TWITCH - Talking about sitting down at writing a dozen scripts to one that's made, how hard is the writing process for you?

ROMERO - Well, if I have an idea I like it actually comes pretty easily. Obviously you face the blank page initially, but yeah when I have what I think is a good idea it flows pretty easily. I try to get through a first draft as quickly as possible, then it's easier to play around with revisions and all that. It's much more pliable.

TWITCH - Since you've moved to Canada, have things changed for you as an artist? Or does it even make a difference?

ROMERO
- You know that's hard to say. One thing is the crews have a much greater higher work ethic. That's my opinion. Back in Pittsburgh with my old crew and friends, we had a great time and everything was wonderful. Once I was bounced out of that and Pittsburgh went south and there wasn't much production, it became a lot of hire-on guys, who were just sort of doing a job, and I really got sort of upset with that. I was used to people who really cared about the projects we were doing, and it was just great. So I think I've found that again in Canada, and I work pretty much the same people on every project. It's kind of back to the old days of having really cooperative and very creative crew people, that you can bounce ideas around with. True collaborators.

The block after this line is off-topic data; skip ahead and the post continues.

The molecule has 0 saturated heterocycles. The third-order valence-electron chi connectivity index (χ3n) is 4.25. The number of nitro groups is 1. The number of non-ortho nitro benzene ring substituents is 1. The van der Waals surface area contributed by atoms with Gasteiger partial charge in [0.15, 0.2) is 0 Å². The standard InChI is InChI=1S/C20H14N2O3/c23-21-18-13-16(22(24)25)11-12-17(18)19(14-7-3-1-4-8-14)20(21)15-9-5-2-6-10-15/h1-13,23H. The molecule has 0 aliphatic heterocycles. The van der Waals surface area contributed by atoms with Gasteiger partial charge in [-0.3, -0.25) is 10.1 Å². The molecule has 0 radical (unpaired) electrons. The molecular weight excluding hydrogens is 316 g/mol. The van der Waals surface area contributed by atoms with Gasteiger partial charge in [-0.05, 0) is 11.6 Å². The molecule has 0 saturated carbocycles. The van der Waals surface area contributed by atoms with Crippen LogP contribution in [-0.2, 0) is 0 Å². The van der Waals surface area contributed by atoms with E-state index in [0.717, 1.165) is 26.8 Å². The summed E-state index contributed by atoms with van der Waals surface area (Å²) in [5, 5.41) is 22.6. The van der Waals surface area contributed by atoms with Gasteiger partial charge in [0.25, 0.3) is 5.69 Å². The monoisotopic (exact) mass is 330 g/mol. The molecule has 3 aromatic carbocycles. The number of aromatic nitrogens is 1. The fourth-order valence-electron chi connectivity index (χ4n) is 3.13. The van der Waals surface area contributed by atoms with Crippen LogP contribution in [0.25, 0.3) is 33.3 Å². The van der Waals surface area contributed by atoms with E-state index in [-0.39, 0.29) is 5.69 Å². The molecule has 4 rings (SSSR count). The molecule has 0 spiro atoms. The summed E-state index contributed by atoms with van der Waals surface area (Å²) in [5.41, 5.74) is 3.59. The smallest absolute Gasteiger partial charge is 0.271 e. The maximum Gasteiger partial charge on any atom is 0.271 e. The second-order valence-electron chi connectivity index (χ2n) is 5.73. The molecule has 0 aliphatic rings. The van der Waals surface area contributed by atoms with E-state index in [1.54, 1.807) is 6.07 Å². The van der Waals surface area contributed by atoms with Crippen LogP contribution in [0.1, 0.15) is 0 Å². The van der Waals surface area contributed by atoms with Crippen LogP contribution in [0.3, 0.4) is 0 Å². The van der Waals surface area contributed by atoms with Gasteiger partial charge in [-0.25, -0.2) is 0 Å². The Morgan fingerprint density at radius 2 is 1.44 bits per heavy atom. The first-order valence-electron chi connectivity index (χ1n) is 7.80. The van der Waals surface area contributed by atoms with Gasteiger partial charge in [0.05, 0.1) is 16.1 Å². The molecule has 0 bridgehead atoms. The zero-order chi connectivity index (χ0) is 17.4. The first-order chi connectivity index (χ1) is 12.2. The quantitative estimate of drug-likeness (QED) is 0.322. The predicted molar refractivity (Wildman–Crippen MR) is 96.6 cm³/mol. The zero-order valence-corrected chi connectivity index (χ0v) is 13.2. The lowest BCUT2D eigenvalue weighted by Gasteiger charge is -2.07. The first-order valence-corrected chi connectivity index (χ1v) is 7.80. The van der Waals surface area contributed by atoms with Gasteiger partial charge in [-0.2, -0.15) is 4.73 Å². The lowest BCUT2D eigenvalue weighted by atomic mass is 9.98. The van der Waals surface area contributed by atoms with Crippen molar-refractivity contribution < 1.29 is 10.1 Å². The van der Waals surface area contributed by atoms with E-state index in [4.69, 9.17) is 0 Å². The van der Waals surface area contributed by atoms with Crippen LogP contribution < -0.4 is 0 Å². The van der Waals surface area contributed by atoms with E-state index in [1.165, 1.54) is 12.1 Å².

TWITCH - We spoke at length at the first ZomBcon in Seattle, and about your favorite filme Tales Of Hoffman in particular. I know you wonder why someone would watch Dawn Of The Dead two hundred times (guilty here!), and considering that, what you say to your fans who may not have ever seen a Bergman film such as The Virgin Spring (which was remade as Last House On The Left), or an Antonioni film like Blow-Out (which influenced your friend Dario Argento profoundly) ?

ROMERO